Philadelphia could soon have laws that define attacks on gay and disabled people as hate crimes, ban the sale and possession of realistic-looking toy guns, and increase the penalties for selling BB guns to minors.

Following a nearly three-hour meeting, City Council's Committee on Public Safety approved three bills and sent them for a vote to the full Council.

The hate-crime addition to the City Code, triggered by the Sept. 11 assault on a gay couple in Center City, is expected to be approved by Council, and Mayor Nutter has been sympathetic to issues concerning the LGBT community in the past.

The code does not have a hate-crime section, although it contains laws against ethnic intimidation and institutional vandalism.

Philadelphia Police Capt. Francis Healy testified in favor of the bill, but added that it would be better if the state enacted such a law. "We are going to continue to pressure Harrisburg" to pass a state hate-crime law, he said.

The state does have a hate-crime law, but it applies only to attacks based on gender, religion, or ethnicity. A bill to include hate crimes based on sexual orientation was introduced last month, and has stalled.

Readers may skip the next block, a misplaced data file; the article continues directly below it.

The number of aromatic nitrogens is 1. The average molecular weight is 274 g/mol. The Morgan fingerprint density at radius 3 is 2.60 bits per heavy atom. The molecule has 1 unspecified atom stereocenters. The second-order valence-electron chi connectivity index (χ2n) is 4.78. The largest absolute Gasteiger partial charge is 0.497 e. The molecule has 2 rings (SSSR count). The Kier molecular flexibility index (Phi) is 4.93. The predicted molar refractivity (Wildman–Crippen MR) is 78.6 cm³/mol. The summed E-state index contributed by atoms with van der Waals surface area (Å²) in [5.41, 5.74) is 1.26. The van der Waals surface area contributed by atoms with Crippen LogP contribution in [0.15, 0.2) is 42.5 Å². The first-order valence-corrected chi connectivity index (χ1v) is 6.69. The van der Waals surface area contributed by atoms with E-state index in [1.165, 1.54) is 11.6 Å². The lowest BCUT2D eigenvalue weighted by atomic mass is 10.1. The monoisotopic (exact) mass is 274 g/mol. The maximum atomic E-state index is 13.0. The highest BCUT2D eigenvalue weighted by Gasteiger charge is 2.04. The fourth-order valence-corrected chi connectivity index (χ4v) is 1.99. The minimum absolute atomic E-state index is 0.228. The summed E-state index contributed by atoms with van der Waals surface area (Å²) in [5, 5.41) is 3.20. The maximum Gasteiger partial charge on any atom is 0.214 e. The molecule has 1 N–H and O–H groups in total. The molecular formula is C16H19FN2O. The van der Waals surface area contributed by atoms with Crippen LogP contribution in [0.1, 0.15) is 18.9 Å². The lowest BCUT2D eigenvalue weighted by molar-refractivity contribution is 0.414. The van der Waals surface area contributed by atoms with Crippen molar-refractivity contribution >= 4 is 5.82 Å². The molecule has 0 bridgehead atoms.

If the local hate-crime ordinance is approved, it would mandate higher penalties for any crime committed against a person because of hatred toward that person's "perceived sexual orientation, gender or gender identity, or disability."

A violation would add up to 90 days in jail and a fine of up to $2,000, the proposed ordinance says.

The committee also heard testimony on bills that would ban the sale of realistic-looking toy guns and increase the penalties for anyone selling a BB gun to minors.

The city bans the sales of BB guns, although federal law prohibits such a ban.

The proposed law would revoke for up to a year the business licenses of stores that sell BB guns to minors. They could also be fined up to $2,000.

Healy said BB guns are dangerous because they look like real guns, and an officer could respond with deadly force.